Every state has turned in a plan to implement ESSA. As of late last month, 15 states and the District of Columbia, all of which filed their plans last spring, had been approved. The department is currently in the process of reviewing the 34 plans filed last fall. So far, DeVos has approved plans even if states didn’t make all of the changes the Education Department asked for. Sen. Patty Murray, D-Wash., an ESSA architect, has expressed big concerns about this.

What’s more, states and districts are waiting to see if the department moves forward on two pilot programs in the law, dealing with weighted-student funding formulas and innovative assessments.

How much will DeVos be able to roll back the department’s footprint?

One of the Trump administration’s top priorities is getting rid of regulations, programs, and even personnel that it describes as unnecessary or duplicative. At the beginning of last year, Congress got the ball rolling by getting rid of ESSA accountability regulations and teacher-prep regulations through the Congressional Review Act. So far, DeVos has scrapped hundreds of pieces of guidance and rules that she said were outdated or redundant.

There could be some bigger regulatory changes on the horizon. DeVos and company may delay implementation of an Obama-era rule that would require states to take a stricter approach to identifying whether their districts have wide racial or ethnic disparities in special education. She may get rid of Obama-era guidance calling on districts to ensure that their discipline policies don’t have a disproportionate impact on students from certain racial and ethnic groups. The department has a task force working on this issue.

DeVos has also offered buy-outs to shrink the department’s workforce.

Will Congress overhaul higher education and career and technical education?

Lawmakers are years overdue on reauthorizing the Higher Education Act and the Carl D. Perkins Career and Technical Education Act. The CTE bill, which governs the biggest federal program for high schools, is held up in part because Senate can’t agree on what the federal role should be, even though the House passed a bipartisan version of the bill last year. And the higher education legislation governs teacher preparation and college access. For instance, a bill pending in the House would end a teacher loan-forgiveness program.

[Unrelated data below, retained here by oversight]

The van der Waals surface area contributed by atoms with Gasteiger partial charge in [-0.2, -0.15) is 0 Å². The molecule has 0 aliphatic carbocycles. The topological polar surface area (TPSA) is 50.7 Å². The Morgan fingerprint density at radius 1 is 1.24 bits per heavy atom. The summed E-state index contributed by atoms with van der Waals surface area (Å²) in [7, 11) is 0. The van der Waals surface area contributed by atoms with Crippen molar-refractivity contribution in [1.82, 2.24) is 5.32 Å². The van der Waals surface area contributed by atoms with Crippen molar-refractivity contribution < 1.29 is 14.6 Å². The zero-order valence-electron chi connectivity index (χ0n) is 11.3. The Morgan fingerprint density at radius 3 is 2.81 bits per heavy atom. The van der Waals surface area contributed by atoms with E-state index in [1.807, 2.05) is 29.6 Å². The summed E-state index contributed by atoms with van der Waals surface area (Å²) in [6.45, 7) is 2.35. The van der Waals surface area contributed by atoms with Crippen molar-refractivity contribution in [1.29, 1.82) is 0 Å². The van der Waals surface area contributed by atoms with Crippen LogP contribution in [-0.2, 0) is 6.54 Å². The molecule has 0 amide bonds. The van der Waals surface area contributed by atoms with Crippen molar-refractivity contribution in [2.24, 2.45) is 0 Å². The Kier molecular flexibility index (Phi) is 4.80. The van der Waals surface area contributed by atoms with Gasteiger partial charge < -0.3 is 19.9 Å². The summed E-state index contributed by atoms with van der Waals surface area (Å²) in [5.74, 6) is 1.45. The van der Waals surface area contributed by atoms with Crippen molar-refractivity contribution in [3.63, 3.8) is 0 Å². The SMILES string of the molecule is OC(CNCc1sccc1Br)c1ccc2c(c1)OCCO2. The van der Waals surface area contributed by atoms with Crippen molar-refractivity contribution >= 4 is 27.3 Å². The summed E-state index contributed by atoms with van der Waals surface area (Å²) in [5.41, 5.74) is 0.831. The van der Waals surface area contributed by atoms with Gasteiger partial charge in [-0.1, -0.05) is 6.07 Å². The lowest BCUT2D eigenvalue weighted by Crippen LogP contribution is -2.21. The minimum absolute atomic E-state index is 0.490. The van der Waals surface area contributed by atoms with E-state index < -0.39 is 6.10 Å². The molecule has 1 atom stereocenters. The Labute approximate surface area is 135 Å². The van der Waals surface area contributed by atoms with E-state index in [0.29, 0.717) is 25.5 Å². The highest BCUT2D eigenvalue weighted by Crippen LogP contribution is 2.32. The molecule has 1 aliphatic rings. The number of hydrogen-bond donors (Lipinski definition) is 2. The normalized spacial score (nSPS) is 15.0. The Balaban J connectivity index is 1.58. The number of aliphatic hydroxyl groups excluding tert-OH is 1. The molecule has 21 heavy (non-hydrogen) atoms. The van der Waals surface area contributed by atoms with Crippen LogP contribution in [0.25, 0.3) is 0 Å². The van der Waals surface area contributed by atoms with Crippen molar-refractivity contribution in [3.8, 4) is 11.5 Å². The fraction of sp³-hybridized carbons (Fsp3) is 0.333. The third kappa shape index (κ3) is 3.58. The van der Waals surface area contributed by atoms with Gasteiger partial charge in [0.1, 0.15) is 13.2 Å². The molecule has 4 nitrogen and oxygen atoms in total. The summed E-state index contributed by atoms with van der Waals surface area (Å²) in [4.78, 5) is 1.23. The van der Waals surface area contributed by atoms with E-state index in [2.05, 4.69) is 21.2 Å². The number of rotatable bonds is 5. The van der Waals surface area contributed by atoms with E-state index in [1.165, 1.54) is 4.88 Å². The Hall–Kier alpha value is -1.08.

What happens with Medicaid cuts and their potential impact on schools?

Think school districts dependent on Medicaid funding dodged a bullet when Republicans failed to repeal the Affordable Care Act? Think again. School district advocates still see plenty of legislative vehicles for potential cuts to Medicaid. Republican leaders have floated the possibility of “entitlement reform,” which could impact the federal health insurance program for the poor.

Schools get about $4 billion a year from Medicaid, making it the third-largest pot of federal funding for schools. That money covers everything from salaries for school health nurses, speech therapists, and other personnel to medical equipment for students. Educators fear any changes to Medicaid could jeopardize that funding.

How will education play in the midterms?

The party that doesn’t hold the White House typically does well in midterm congressional elections, so Democrats have a shot at retaking the House of Representatives. And there’s a slim chance they could pick up seats in the Senate. So will Democrats use K-12 issues—especially opposition to DeVos—to get voters to the polls? It’s a good bet. The party started invoking DeVos’ name in fundraising emails even before she was officially sworn in as secretary.

And DeVos is even less popular with educators than Trump. Of course, after the midterms comes the presidential race and, probably, a hotly contested Democratic primary, which could mean plenty of talk about education.

Want a trip down memory lane? Check out our what to watch from 2017.